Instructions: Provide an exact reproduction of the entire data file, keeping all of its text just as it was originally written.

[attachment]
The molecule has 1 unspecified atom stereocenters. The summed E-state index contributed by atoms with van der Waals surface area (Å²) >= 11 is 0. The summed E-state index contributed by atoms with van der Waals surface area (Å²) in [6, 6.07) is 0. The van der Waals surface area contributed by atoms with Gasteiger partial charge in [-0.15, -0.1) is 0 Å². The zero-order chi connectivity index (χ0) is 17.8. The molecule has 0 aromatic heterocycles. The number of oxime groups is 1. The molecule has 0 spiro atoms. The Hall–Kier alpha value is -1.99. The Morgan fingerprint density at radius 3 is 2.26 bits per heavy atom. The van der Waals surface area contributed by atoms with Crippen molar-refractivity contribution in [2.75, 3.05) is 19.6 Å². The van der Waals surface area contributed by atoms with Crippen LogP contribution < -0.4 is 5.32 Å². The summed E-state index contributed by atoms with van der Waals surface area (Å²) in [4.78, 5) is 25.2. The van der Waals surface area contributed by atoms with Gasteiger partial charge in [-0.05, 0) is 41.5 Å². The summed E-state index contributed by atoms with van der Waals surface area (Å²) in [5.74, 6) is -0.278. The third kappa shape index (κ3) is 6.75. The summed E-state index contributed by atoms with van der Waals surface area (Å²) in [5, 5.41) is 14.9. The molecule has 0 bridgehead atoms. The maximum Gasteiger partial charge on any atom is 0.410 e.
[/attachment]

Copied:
The molecule has 1 unspecified atom stereocenters. The summed E-state index contributed by atoms with van der Waals surface area (Å²) >= 11 is 0. The summed E-state index contributed by atoms with van der Waals surface area (Å²) in [6, 6.07) is 0. The van der Waals surface area contributed by atoms with Gasteiger partial charge in [-0.15, -0.1) is 0 Å². The zero-order chi connectivity index (χ0) is 17.8. The molecule has 0 aromatic heterocycles. The number of oxime groups is 1. The molecule has 0 spiro atoms. The Hall–Kier alpha value is -1.99. The Morgan fingerprint density at radius 3 is 2.26 bits per heavy atom. The van der Waals surface area contributed by atoms with Crippen molar-refractivity contribution in [2.75, 3.05) is 19.6 Å². The van der Waals surface area contributed by atoms with Crippen LogP contribution < -0.4 is 5.32 Å². The summed E-state index contributed by atoms with van der Waals surface area (Å²) in [4.78, 5) is 25.2. The van der Waals surface area contributed by atoms with Gasteiger partial charge in [-0.05, 0) is 41.5 Å². The summed E-state index contributed by atoms with van der Waals surface area (Å²) in [5.74, 6) is -0.278. The third kappa shape index (κ3) is 6.75. The summed E-state index contributed by atoms with van der Waals surface area (Å²) in [5, 5.41) is 14.9. The molecule has 0 bridgehead atoms. The maximum Gasteiger partial charge on any atom is 0.410 e.